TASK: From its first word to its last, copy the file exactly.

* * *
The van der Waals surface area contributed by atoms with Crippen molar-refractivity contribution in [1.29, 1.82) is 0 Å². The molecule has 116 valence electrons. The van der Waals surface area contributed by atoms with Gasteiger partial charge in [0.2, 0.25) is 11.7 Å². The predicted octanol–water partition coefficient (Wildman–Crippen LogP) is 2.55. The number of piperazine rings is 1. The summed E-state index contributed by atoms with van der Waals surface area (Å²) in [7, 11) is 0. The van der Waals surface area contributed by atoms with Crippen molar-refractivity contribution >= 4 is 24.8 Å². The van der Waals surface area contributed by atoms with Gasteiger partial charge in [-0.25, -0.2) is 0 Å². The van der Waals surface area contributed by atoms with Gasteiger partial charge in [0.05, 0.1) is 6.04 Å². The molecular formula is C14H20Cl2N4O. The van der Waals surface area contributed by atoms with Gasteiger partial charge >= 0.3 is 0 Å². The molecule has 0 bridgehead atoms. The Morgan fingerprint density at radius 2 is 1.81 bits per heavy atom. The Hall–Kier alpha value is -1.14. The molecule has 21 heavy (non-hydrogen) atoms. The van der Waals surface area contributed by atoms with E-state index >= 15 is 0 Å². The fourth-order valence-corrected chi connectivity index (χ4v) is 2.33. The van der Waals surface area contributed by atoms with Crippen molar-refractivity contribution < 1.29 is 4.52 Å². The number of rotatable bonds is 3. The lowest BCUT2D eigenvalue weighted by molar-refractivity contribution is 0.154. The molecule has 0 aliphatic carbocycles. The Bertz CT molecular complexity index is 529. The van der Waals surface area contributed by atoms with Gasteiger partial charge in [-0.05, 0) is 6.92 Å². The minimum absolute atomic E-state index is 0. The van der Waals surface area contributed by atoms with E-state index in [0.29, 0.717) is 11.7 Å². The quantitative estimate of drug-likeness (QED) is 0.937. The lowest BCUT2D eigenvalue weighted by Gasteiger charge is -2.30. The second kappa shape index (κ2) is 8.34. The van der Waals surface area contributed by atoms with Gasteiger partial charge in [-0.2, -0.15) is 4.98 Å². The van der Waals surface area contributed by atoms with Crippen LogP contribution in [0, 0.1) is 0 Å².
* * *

The van der Waals surface area contributed by atoms with Crippen molar-refractivity contribution in [1.29, 1.82) is 0 Å². The molecule has 116 valence electrons. The van der Waals surface area contributed by atoms with Gasteiger partial charge in [0.2, 0.25) is 11.7 Å². The predicted octanol–water partition coefficient (Wildman–Crippen LogP) is 2.55. The number of piperazine rings is 1. The summed E-state index contributed by atoms with van der Waals surface area (Å²) in [7, 11) is 0. The van der Waals surface area contributed by atoms with Crippen molar-refractivity contribution >= 4 is 24.8 Å². The van der Waals surface area contributed by atoms with Gasteiger partial charge in [-0.25, -0.2) is 0 Å². The van der Waals surface area contributed by atoms with Gasteiger partial charge in [0.05, 0.1) is 6.04 Å². The molecular formula is C14H20Cl2N4O. The van der Waals surface area contributed by atoms with Gasteiger partial charge >= 0.3 is 0 Å². The molecule has 0 bridgehead atoms. The Morgan fingerprint density at radius 2 is 1.81 bits per heavy atom. The Hall–Kier alpha value is -1.14. The molecule has 21 heavy (non-hydrogen) atoms. The van der Waals surface area contributed by atoms with E-state index >= 15 is 0 Å². The fourth-order valence-corrected chi connectivity index (χ4v) is 2.33. The van der Waals surface area contributed by atoms with Crippen molar-refractivity contribution < 1.29 is 4.52 Å². The number of rotatable bonds is 3. The lowest BCUT2D eigenvalue weighted by molar-refractivity contribution is 0.154. The molecule has 0 aliphatic carbocycles. The Bertz CT molecular complexity index is 529. The van der Waals surface area contributed by atoms with Gasteiger partial charge in [-0.05, 0) is 6.92 Å². The minimum absolute atomic E-state index is 0. The van der Waals surface area contributed by atoms with E-state index in [0.29, 0.717) is 11.7 Å². The quantitative estimate of drug-likeness (QED) is 0.937. The lowest BCUT2D eigenvalue weighted by Gasteiger charge is -2.30. The second kappa shape index (κ2) is 8.34. The van der Waals surface area contributed by atoms with Gasteiger partial charge in [-0.2, -0.15) is 4.98 Å². The van der Waals surface area contributed by atoms with Crippen LogP contribution in [0, 0.1) is 0 Å².